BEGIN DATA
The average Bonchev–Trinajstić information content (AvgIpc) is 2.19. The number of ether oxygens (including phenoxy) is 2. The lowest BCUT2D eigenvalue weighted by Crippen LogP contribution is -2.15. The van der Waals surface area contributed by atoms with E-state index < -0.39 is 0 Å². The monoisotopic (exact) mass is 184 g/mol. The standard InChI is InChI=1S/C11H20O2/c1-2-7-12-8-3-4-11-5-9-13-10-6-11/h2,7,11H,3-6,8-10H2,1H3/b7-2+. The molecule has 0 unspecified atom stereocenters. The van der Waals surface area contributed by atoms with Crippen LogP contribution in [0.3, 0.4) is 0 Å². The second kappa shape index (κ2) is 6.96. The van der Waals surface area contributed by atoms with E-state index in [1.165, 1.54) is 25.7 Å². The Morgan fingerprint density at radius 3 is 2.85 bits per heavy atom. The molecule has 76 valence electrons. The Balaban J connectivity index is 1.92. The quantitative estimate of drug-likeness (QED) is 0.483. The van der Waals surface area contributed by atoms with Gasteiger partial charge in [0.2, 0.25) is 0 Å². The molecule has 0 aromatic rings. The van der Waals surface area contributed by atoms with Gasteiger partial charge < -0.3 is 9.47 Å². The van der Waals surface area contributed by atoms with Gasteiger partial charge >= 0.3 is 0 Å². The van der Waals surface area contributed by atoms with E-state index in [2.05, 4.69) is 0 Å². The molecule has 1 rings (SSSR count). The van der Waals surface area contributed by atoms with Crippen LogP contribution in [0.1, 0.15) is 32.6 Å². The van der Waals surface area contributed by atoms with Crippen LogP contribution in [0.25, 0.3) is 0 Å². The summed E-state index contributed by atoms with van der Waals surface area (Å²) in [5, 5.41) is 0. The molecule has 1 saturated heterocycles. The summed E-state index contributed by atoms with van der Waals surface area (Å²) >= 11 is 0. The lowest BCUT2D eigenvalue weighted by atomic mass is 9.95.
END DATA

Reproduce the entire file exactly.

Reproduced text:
The average Bonchev–Trinajstić information content (AvgIpc) is 2.19. The number of ether oxygens (including phenoxy) is 2. The lowest BCUT2D eigenvalue weighted by Crippen LogP contribution is -2.15. The van der Waals surface area contributed by atoms with E-state index < -0.39 is 0 Å². The monoisotopic (exact) mass is 184 g/mol. The standard InChI is InChI=1S/C11H20O2/c1-2-7-12-8-3-4-11-5-9-13-10-6-11/h2,7,11H,3-6,8-10H2,1H3/b7-2+. The molecule has 0 unspecified atom stereocenters. The van der Waals surface area contributed by atoms with Crippen LogP contribution in [0.3, 0.4) is 0 Å². The second kappa shape index (κ2) is 6.96. The van der Waals surface area contributed by atoms with E-state index in [1.165, 1.54) is 25.7 Å². The Morgan fingerprint density at radius 3 is 2.85 bits per heavy atom. The molecule has 76 valence electrons. The Balaban J connectivity index is 1.92. The quantitative estimate of drug-likeness (QED) is 0.483. The van der Waals surface area contributed by atoms with Gasteiger partial charge in [0.2, 0.25) is 0 Å². The molecule has 0 aromatic rings. The van der Waals surface area contributed by atoms with Gasteiger partial charge < -0.3 is 9.47 Å². The van der Waals surface area contributed by atoms with Gasteiger partial charge >= 0.3 is 0 Å². The van der Waals surface area contributed by atoms with E-state index in [2.05, 4.69) is 0 Å². The molecule has 1 rings (SSSR count). The van der Waals surface area contributed by atoms with Crippen LogP contribution in [0.1, 0.15) is 32.6 Å². The van der Waals surface area contributed by atoms with Crippen LogP contribution in [0.25, 0.3) is 0 Å². The summed E-state index contributed by atoms with van der Waals surface area (Å²) in [5, 5.41) is 0. The molecule has 1 saturated heterocycles. The summed E-state index contributed by atoms with van der Waals surface area (Å²) >= 11 is 0. The lowest BCUT2D eigenvalue weighted by atomic mass is 9.95.